This year Alaska's state elections are critically important for one reason: the budget. Never before has our state government and its leaders faced such a challenge.
The first step to addressing Alaska's $3.2 billion annual budget deficit is to take ownership of the problem, refrain from finger-pointing and work together to reach fair and equitable solutions. Juneau has been plagued by partisan bickering and gridlock — much like Washington, D.C., in recent years — and few of our leaders have been willing to stand up and take on the responsibility of correcting our state's fiscal path before it's too late.
As your state senator, I will not shy away from the hard choices and challenges that our state budget presents. As a retired senior tax adviser, insurance broker and former member of the Anchorage Chamber of Commerce's Small Business Committee, I offer unparalleled experience, insight and credentials in this race to hit the ground running in Juneau and fight for you. You deserve someone with real-world experience to represent you and actively fight for you.
Long-term fiscal planning must include and consider the input of all groups of Alaskans — not just those who can afford to hire lobbyists or fly to Juneau. We must arrive at a balanced and sustainable budget, but I will not allow this to be done on the backs of seniors, students and those living on the edge of poverty. I believe that in order to be successful, our plan must include a wide group of vested stakeholders — from the individual all the way up to the largest corporation. We all must be willing to be part of a fair solution. No one industry or group should shoulder the entire burden of supporting government.
To tax or not to tax
We must systematically reexamine the exemptions and tax credits we offer to various industries in Alaska — not just oil and gas. We have many "indirect expenditures" or foregone revenues that may have made sense at one time, but now Alaska needs those revenues more than ever.
From 1949 to 1980, Alaska had a state personal income tax generating a stable and reliable source for Alaska to provide essential services. Today, thanks to the repeal of that stable source following the construction of the trans Alaska pipeline, and with our nearly total reliance on the increasingly volatile price of oil to operate our state, we may for the first time find ourselves unable to pay for even the most basic constitutionally mandated services like public safety, health, and education. The decision in recent years has been to harvest our state savings account s— which will soon be empty. That is no longer an option.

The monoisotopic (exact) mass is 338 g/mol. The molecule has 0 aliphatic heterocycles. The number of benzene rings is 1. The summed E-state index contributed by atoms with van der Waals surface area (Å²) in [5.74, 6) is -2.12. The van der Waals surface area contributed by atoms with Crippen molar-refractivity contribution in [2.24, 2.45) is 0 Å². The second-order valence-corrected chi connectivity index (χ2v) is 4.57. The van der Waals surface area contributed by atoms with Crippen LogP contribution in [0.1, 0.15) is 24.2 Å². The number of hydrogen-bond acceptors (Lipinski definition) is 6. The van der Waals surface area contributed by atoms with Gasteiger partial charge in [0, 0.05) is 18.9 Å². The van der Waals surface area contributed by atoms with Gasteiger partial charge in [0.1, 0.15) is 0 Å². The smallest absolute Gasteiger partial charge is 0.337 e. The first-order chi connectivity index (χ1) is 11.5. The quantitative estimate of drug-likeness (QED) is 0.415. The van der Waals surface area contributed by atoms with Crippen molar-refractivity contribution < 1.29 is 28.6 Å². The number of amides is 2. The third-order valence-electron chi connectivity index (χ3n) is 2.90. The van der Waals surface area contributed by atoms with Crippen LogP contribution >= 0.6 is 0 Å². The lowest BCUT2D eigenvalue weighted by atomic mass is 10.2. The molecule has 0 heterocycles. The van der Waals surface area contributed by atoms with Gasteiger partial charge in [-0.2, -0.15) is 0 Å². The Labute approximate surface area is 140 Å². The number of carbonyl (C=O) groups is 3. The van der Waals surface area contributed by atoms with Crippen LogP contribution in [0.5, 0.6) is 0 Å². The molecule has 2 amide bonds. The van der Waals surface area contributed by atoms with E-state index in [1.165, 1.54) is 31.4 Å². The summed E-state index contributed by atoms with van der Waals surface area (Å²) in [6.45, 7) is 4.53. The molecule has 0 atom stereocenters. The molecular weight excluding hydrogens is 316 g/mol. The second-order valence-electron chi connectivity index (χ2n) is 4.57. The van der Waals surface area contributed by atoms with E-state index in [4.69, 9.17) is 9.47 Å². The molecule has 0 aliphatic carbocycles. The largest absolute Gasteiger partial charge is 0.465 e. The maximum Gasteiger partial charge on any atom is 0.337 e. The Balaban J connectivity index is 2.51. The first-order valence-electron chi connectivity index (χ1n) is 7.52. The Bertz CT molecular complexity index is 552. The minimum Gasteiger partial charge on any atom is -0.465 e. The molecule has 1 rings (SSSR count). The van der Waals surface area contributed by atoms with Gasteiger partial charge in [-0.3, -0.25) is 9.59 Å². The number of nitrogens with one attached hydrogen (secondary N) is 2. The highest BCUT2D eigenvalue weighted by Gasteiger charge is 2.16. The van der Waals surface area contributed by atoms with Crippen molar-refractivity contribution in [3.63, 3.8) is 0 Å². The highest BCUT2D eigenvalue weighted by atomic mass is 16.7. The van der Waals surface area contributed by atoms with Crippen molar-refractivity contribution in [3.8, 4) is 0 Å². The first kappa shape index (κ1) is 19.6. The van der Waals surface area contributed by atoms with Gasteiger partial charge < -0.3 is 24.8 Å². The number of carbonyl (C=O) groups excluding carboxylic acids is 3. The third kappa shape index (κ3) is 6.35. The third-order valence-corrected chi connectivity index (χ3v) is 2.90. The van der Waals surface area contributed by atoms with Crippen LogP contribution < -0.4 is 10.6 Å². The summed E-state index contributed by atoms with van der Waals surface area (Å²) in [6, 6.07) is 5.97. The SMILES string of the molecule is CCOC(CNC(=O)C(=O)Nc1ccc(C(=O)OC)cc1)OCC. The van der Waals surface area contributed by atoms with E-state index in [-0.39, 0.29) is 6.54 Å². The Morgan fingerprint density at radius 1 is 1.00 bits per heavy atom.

I believe that our state's budget can only be balanced through a prudent mix of smart, targeted cuts to discretionary state spending, coupled with implementing stable and dependable revenues going forward. Reductions should be made only with sensitivity and consideration for the impacts the cuts will have — especially when it comes to infrastructure and services that grow our workforce, keep our youths off the street and provide long-term benefits. We cannot afford to be penny wise and dollar foolish.
Additionally, we must reduce our dependence on the volatility of oil and world markets. Basic services must be ensured — and we can't rely on the stock market or the Middle East to dictate at what level we can provide safety and welfare for our citizens.
If we reinstate the state income tax, I support a sunset clause that will trigger a suspension of the tax when the state returns to sound fiscal stability. We can reach that point through increased production of our natural resources, royalty and tax revenue from a natural gas pipeline, or other growth in Alaska's industries.
An income tax must be progressive, with an offset for the Permanent Fund dividend — holding all Alaskans harmless for receiving this piece of their mineral royalty from Alaska's commonly owned resources.
There are some who are advocating for a state sales tax. If we as a state decide to go this route, I will fight to exempt essential services such as food and medicine — protecting low-income families and seniors. A sales tax offers our state an opportunity to take advantage of one of our most important renewable resources — tourists and visitors who come to see all that Alaska is blessed to offer.
The governor this year vetoed half of the PFD. I believe that if the PFD is to be part of the solution to the imbalance of state government, each of us should have an equal voice There should be a form attached to the PFD application that allows Alaskans to give their input. We're an owner state; the PFD is part of our share of the oil revenue. I question why low- and middle-income Alaskans should have to provide half of their PFD to balance the budget. This measure by itself is regressive and places a disproportionate share of the burden on those least able to carry it.
Finally, special-interest donations have had an undue influence on our politics, causing fear and greed: fear from legislators that special interests will support someone else against them, and greed from the special interests to get all they can for their money no matter who it may hurt. I will accept only idividual donations
Ed Wesley is a Democratic candidate for the Alaska state Senate from District J, which includes Mountain View and downtown Anchorage.
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